The Construction


The supplying transformer

 In order to supply our coil, we are using a transformer built upon laboratory coils.

The first coil has 500 spires and the second 23000, which allow us to reach a tension of 10000V with a power of about 600W at the entrance.

Unfortunatly, this device belongs to our former secondary school. We have to borrow it each time we want to do a demonstration.

For a long time, we are searching in vain a way to get our own transformer. A model like this one would be perfectly suitable, a neon sign transformer should work great too. But these models are far too expensive for us.

We are looking after some sponsor ! If you have a transformer of this kind and you don't use it, we would welcome it !

The capacitor

We are using 9 or 10 capacitors (depending on the coil we used), MMC Phillips 22nF/1600V type, serially used. This kind of capacitors is quite cheap and works wonders!

The sparkgap

After trying several types of sparkgaps that all melt, burnt or simply couldn’t be adjusted properly, we found the sparkgap we are now using, the “ladder-type”. It is perfectly adjustable, even if the circuit is live, thus avoiding us having to “blow the spark’ by compensating the formation of ozone by wider gaps. It also stands up quite well to the heat it produces during its use.

As for the maintenance, we have to rub the surface of the electrodes quite regularly because they tend to oxidize extremely quickly.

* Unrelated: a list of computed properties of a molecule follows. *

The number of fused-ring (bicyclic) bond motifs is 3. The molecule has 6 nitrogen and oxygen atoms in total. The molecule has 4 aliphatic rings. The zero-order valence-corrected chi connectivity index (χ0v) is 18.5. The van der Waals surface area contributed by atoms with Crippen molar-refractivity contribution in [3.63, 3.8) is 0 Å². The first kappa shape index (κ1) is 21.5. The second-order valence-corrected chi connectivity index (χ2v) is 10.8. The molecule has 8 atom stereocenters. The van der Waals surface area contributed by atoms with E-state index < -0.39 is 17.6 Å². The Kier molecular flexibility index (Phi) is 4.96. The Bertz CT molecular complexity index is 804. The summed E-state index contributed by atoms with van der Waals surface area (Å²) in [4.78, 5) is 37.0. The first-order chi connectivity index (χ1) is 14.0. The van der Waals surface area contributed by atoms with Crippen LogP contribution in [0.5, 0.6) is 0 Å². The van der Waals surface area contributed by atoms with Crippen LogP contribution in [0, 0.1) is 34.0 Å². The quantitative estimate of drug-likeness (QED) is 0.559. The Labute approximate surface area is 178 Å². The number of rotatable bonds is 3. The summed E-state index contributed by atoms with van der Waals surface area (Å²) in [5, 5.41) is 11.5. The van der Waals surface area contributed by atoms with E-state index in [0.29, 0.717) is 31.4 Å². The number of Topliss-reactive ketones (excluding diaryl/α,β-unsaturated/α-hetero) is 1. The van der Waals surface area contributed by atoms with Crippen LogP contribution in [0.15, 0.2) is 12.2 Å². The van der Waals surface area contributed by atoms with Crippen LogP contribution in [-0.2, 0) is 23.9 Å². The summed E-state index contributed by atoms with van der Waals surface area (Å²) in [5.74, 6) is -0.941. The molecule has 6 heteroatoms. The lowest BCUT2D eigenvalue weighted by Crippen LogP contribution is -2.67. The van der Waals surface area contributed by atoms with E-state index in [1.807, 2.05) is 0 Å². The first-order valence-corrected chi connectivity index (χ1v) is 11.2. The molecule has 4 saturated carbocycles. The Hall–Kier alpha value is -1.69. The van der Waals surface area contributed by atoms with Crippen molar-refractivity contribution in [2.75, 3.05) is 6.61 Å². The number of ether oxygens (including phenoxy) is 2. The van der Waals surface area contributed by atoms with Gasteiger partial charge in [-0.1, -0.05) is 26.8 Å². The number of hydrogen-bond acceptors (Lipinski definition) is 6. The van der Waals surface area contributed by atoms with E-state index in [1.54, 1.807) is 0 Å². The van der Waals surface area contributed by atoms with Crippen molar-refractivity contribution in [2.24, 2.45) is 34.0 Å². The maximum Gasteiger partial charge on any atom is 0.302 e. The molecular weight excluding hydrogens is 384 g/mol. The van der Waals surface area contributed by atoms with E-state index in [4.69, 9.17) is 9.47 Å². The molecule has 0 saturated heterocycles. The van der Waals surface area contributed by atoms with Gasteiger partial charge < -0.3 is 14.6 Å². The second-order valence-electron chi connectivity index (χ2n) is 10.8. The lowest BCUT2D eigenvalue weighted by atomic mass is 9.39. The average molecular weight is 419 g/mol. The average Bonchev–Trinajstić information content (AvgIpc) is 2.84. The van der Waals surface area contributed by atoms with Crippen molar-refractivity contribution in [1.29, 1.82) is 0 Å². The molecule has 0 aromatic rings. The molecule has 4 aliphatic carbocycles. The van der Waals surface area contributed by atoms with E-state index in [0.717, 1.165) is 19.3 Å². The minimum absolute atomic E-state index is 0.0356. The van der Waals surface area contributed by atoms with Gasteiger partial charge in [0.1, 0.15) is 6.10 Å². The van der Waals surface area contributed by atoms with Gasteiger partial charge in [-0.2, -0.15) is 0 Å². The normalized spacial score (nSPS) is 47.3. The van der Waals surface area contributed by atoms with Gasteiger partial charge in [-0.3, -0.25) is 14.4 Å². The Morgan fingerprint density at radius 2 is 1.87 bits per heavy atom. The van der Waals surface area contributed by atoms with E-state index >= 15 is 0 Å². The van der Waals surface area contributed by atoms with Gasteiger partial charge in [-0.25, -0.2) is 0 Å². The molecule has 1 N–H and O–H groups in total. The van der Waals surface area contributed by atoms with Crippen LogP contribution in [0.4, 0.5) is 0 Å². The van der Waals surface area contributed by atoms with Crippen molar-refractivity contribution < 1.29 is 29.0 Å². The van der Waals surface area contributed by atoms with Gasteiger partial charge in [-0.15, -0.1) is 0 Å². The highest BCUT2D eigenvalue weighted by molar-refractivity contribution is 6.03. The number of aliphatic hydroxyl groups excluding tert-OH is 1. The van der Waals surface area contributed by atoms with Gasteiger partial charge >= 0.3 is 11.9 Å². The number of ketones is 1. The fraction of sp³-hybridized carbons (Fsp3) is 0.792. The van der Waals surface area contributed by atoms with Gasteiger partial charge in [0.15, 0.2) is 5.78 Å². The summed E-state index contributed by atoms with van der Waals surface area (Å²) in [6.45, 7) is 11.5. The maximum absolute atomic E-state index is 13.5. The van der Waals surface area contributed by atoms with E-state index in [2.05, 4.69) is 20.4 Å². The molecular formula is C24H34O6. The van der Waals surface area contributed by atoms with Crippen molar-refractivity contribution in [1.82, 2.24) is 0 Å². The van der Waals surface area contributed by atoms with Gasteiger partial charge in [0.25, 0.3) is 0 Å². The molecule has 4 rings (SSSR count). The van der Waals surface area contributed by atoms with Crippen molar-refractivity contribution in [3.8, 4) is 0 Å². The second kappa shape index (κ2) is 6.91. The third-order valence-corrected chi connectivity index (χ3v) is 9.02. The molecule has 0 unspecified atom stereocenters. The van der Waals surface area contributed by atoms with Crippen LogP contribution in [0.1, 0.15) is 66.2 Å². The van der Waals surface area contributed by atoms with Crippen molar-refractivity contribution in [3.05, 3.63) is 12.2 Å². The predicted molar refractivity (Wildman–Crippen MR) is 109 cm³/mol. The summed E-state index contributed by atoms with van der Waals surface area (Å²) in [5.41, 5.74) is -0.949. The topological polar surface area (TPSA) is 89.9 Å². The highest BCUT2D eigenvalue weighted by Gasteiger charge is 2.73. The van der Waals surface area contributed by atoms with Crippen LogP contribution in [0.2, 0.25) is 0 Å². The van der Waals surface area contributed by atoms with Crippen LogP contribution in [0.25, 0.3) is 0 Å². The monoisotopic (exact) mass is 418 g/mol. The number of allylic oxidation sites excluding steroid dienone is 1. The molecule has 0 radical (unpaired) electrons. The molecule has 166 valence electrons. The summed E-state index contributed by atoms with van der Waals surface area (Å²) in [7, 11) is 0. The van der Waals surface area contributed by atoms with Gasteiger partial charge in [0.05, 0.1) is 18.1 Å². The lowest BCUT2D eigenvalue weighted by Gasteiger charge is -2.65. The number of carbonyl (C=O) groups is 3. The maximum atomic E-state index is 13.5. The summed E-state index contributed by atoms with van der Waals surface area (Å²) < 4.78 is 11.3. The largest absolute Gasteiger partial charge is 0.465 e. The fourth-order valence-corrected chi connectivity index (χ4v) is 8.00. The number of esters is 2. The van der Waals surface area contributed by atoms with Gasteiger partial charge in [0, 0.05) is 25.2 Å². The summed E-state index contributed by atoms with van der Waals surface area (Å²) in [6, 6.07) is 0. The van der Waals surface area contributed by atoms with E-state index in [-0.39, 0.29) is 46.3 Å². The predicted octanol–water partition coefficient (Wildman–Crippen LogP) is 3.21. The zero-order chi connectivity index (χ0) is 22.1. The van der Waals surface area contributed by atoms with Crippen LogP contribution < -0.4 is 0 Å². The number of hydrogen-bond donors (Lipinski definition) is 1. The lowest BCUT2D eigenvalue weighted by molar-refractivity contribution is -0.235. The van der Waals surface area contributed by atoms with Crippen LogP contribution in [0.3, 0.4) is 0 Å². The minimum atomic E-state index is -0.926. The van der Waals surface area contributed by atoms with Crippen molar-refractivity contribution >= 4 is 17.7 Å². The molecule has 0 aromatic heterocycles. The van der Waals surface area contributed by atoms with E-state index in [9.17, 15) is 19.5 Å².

The Primary coil


Our first primary : 15 cm  wide, 20 cm high. Far too small … 








       Our second primary coil, now quite bigger, was functional, but still a little too small, and allowed us to see wonderful primary-secondary sparks :









Our current primary coil works perfectly. Even with its 22 spires, for we only use 7 of them most of the time anyway. The supplementary spires allow us to adapt the system to our other secondary coils.








The Secondary coil

We built 3 different secondary coils :

-         The first is made of around 3000 windings on a plastic tube 4cm wide with a coiling-height of 80 cm. The final electrode is made of a telescopic antenna picked up from an old radio. The base is made of a 50CD-R box weighed down with sand-filled film cans. The top is insulated by a “schtong”, a springing toy given away in Kellogg’s cereal packages. This coil’s performances are quite ridiculous. No more than 5-6 cm long sparks.

-         The second secondary is the twin brother of the first one, except for two things : the final electrode is a big screw and the width of the plastic tube is now 5 cm. The performances are now far better with more than half a million volts and  15 to 20 cm long sparks. This is the coil we use for public demonstrations.

-         The third one is slightly different : it has less windings and is only 60 cm high, but is now 10 cm-wide. The performances of this coil are outstanding : sparks over 30 cm-long, but in between the windings, which makes it impossible to use, even rendering it dangerous for itself.

Each coil is made with enamelled copper wire 0,2 mm wide and varnished several times with a plain wood varnish, not so as to insulate it electrically (which is completely impossible at such a voltage), but rather to keep the spires into place as well as to protect it from possible scratches or shocks.